Tomorrow would have been Emily Rose‘s ninth birthday, except that Monday will be the 9th anniversary of her death. She lived for one hour and fifty-three minutes. In that whole nightmare of diagnosis, preparation and birth, I didn’t get the one thing I kept praying for, but got one little thing that was important to me: her birthday and her death day were different days.
It’s not always bad. Nowadays it’s not something I think about with tears, although sometimes I think it really stinks to have one baby who died. It was a nightmare to go through, but having gone through it, nine years later, I can tell you it’s survivable. I’m glad to have had her for as long as we did: 23 weeks before her diagnosis, 20 weeks afterward, two hours after birth. The day after she died, I was praying and heard myself say “Thank you.” Thank you for her, for Emily, for the community that pulled together around us. Thank you for a hundred photos, stronger friendships, a deeper marriage, a different perspective, a gravestone.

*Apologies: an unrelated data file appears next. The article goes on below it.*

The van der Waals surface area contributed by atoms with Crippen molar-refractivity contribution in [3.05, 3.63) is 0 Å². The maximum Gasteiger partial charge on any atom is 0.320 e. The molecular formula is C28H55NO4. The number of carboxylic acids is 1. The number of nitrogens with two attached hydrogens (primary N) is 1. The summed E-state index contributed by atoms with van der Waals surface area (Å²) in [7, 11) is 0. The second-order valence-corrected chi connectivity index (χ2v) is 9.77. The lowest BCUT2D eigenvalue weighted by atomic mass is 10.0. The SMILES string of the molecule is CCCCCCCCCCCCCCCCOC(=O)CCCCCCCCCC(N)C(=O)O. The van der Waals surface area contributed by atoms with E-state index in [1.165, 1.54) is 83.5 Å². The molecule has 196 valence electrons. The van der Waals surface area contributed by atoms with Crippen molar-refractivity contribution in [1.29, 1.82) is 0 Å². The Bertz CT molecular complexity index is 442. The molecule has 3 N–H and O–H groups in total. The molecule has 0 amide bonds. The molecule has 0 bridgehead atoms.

That last is the problem. The gravestone is sixty-five miles from us, and as at Christmas, we’re simply not going to get there for her birthday. We may be there next weekend, but not this one.
For the past seven years, I would go to the cemetery on her birthday and on the day she died. I’d leave a balloon and flowers and sing Happy Birthday, and once I brought my guitar and played a haunting Irish melody while alone in the cemetery. At night, at home, we’d have a birthday cake and sing Happy Birthday To You. The next day would be for being sad.
I’m out of my element here. How am I supposed to honor her birthday when I can’t go for a visit?
It’s not as if she’s there. I know she’s not there. But when it comes to cemeteries, there are “goers” and “non-goers” and I’m a “goer.” I always found it peaceful there, just to sit and be silent or to feel like I was close to her.
What am I going to do for her on Sunday? On Monday? I’m not sure. I was hoping you guys had ideas for me. I’m not sure how to carve out a sacred space when her sacred space isn’t nearby any longer.